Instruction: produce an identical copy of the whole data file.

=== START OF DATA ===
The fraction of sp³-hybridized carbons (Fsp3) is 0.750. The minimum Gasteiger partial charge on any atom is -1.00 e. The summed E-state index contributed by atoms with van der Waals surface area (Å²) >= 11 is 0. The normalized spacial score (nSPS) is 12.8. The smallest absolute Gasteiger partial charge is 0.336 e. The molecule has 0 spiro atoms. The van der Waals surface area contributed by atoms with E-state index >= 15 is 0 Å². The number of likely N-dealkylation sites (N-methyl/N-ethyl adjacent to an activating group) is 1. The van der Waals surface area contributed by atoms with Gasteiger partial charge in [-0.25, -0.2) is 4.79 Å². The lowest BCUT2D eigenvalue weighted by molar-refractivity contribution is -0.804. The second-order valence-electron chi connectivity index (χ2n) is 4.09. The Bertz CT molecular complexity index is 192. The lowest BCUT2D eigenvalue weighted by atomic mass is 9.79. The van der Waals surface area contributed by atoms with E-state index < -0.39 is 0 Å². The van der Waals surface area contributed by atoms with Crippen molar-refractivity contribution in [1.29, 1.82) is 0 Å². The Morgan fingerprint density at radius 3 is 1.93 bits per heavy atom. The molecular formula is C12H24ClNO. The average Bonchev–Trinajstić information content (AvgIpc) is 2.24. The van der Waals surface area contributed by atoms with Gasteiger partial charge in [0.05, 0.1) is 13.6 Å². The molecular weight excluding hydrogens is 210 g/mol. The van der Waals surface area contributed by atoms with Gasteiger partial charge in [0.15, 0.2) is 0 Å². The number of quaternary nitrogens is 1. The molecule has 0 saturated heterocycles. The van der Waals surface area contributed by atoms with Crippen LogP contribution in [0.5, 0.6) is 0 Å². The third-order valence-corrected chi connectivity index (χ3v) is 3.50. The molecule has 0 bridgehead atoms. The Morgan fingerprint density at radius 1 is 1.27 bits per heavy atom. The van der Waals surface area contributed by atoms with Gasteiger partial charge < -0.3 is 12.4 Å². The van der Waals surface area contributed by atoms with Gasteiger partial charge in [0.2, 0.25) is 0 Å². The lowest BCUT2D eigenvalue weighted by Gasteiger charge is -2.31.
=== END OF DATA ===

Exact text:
The fraction of sp³-hybridized carbons (Fsp3) is 0.750. The minimum Gasteiger partial charge on any atom is -1.00 e. The summed E-state index contributed by atoms with van der Waals surface area (Å²) >= 11 is 0. The normalized spacial score (nSPS) is 12.8. The smallest absolute Gasteiger partial charge is 0.336 e. The molecule has 0 spiro atoms. The van der Waals surface area contributed by atoms with E-state index >= 15 is 0 Å². The number of likely N-dealkylation sites (N-methyl/N-ethyl adjacent to an activating group) is 1. The van der Waals surface area contributed by atoms with Gasteiger partial charge in [-0.25, -0.2) is 4.79 Å². The lowest BCUT2D eigenvalue weighted by molar-refractivity contribution is -0.804. The second-order valence-electron chi connectivity index (χ2n) is 4.09. The Bertz CT molecular complexity index is 192. The lowest BCUT2D eigenvalue weighted by atomic mass is 9.79. The van der Waals surface area contributed by atoms with E-state index < -0.39 is 0 Å². The van der Waals surface area contributed by atoms with Crippen molar-refractivity contribution in [1.29, 1.82) is 0 Å². The Morgan fingerprint density at radius 3 is 1.93 bits per heavy atom. The molecular formula is C12H24ClNO. The average Bonchev–Trinajstić information content (AvgIpc) is 2.24. The van der Waals surface area contributed by atoms with Gasteiger partial charge in [0.05, 0.1) is 13.6 Å². The molecular weight excluding hydrogens is 210 g/mol. The van der Waals surface area contributed by atoms with Gasteiger partial charge in [0.15, 0.2) is 0 Å². The number of quaternary nitrogens is 1. The molecule has 0 saturated heterocycles. The van der Waals surface area contributed by atoms with Crippen LogP contribution in [0.5, 0.6) is 0 Å². The third-order valence-corrected chi connectivity index (χ3v) is 3.50. The molecule has 0 bridgehead atoms. The Morgan fingerprint density at radius 1 is 1.27 bits per heavy atom. The van der Waals surface area contributed by atoms with Gasteiger partial charge < -0.3 is 12.4 Å². The van der Waals surface area contributed by atoms with Gasteiger partial charge in [0.2, 0.25) is 0 Å². The lowest BCUT2D eigenvalue weighted by Gasteiger charge is -2.31.